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Archive for January, 2009

Hurricane-Proof Your Home

 
As we edge closer to another hurricane season in the New York/Long Island area, preparing your house for disaster should be a priority.

 

Whether your home is old or new, it may not be able to withstand hurricane force winds.  To protect your home, the American Red Cross recommends that you focus in on three particular areas of your home: the roof, the windows and the doors (including a garage door if you have one).

 

 

Hurricane Roof Damage

Hurricane Roof Damage

 Window Protection:

 Unprotected windows are very vulnerable to wind damage and damage from wind blown debris therefore it is critical that you protect them. The easiest and most effective way to protect them is with storm shutters. Steel is the best and the most expensive. Aluminum and plywood shutters are also available.    

  

 

These are readily obtainable from many building supply stores, including Home Depot and Lowes.  If you live in a hurricane or storm-prone area, you may want to also think about installing impact resistant windows according to the Federal Alliance for Safe Homes. These windows are designed to withstand flying debris. Also be aware that taping your windows will not protect them and is not effective.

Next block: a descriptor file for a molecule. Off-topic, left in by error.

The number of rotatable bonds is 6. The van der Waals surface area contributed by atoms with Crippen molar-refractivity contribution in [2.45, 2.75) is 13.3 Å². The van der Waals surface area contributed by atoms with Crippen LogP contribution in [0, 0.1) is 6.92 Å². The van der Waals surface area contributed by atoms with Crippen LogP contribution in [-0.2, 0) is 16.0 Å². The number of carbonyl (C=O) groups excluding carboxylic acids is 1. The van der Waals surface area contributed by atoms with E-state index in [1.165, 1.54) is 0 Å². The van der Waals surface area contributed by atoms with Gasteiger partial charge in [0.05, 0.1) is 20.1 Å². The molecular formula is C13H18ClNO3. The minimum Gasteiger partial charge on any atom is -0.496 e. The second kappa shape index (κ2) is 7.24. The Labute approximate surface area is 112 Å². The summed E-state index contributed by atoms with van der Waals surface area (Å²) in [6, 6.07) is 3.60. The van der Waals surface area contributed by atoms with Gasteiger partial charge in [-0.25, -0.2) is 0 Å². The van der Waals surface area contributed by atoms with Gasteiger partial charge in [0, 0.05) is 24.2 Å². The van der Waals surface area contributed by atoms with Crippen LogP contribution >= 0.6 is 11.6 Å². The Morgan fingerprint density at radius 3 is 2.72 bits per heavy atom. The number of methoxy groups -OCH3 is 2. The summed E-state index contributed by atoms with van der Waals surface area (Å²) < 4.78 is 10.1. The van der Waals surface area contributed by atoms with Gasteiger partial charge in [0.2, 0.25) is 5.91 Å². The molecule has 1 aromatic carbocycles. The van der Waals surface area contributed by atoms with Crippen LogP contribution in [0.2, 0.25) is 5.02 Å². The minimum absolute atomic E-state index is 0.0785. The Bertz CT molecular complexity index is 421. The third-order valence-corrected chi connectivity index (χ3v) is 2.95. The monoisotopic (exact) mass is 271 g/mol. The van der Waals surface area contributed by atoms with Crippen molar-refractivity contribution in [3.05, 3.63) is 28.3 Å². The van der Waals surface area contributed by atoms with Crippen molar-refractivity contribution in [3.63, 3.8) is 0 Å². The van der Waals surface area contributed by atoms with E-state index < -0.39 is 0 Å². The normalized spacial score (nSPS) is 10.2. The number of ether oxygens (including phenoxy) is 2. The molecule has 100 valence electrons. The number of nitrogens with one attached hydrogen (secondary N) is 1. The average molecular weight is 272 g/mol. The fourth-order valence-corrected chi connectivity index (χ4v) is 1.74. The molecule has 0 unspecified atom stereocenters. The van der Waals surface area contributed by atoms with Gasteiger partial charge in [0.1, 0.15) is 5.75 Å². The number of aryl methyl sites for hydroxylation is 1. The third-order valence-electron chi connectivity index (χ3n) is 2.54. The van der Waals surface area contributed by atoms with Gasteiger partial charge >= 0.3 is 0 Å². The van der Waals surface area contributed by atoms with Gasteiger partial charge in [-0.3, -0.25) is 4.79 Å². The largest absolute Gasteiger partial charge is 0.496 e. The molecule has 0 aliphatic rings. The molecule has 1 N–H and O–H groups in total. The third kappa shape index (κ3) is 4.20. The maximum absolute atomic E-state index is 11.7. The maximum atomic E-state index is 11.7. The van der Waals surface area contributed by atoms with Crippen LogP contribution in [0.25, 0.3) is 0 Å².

Storm-Proof the Roof:
Another vulnerable area of your home is the roof. During a hurricane, the wind can actually get underneath the roof shingle and peel it off the roof.  The Federal Alliance for Safe Home recommends you go to your local building supply store and get premium flooring adhesive. Apply with a caulking gun to the underside of your roofwhere the roof and the support beams meet. Be sure to look for an adhesive that has been tested and has a strong rating.

 

Hurricane Damage to Garage Door

Hurricane Damage to Garage Door